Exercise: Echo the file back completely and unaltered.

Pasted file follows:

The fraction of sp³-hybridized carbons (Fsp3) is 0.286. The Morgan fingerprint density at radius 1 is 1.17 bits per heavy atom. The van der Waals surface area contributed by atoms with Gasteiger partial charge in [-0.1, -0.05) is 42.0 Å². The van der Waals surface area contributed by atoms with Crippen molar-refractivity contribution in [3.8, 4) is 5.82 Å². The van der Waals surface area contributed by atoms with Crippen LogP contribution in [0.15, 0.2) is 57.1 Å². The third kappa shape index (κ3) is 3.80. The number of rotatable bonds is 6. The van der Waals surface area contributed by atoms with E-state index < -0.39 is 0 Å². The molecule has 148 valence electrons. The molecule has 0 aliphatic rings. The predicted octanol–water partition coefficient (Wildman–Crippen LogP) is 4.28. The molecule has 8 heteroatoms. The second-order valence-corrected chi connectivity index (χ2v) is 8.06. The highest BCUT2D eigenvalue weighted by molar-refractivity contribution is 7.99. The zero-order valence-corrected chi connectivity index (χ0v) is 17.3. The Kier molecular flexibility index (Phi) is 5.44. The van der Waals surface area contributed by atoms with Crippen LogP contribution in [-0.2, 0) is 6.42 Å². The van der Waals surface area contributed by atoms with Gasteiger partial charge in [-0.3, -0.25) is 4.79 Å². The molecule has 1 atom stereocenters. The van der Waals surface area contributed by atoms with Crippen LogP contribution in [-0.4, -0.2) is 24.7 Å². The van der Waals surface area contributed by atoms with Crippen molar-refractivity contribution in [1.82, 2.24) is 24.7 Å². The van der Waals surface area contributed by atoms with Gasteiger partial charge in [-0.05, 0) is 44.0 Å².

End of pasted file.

The fraction of sp³-hybridized carbons (Fsp3) is 0.286. The Morgan fingerprint density at radius 1 is 1.17 bits per heavy atom. The van der Waals surface area contributed by atoms with Gasteiger partial charge in [-0.1, -0.05) is 42.0 Å². The van der Waals surface area contributed by atoms with Crippen molar-refractivity contribution in [3.8, 4) is 5.82 Å². The van der Waals surface area contributed by atoms with Crippen LogP contribution in [0.15, 0.2) is 57.1 Å². The third kappa shape index (κ3) is 3.80. The number of rotatable bonds is 6. The van der Waals surface area contributed by atoms with E-state index < -0.39 is 0 Å². The molecule has 148 valence electrons. The molecule has 0 aliphatic rings. The predicted octanol–water partition coefficient (Wildman–Crippen LogP) is 4.28. The molecule has 8 heteroatoms. The second-order valence-corrected chi connectivity index (χ2v) is 8.06. The highest BCUT2D eigenvalue weighted by molar-refractivity contribution is 7.99. The zero-order valence-corrected chi connectivity index (χ0v) is 17.3. The Kier molecular flexibility index (Phi) is 5.44. The van der Waals surface area contributed by atoms with Crippen LogP contribution in [-0.2, 0) is 6.42 Å². The van der Waals surface area contributed by atoms with Gasteiger partial charge in [-0.3, -0.25) is 4.79 Å². The molecule has 1 atom stereocenters. The van der Waals surface area contributed by atoms with Crippen LogP contribution in [-0.4, -0.2) is 24.7 Å². The van der Waals surface area contributed by atoms with Crippen molar-refractivity contribution in [1.82, 2.24) is 24.7 Å². The van der Waals surface area contributed by atoms with Gasteiger partial charge in [-0.05, 0) is 44.0 Å².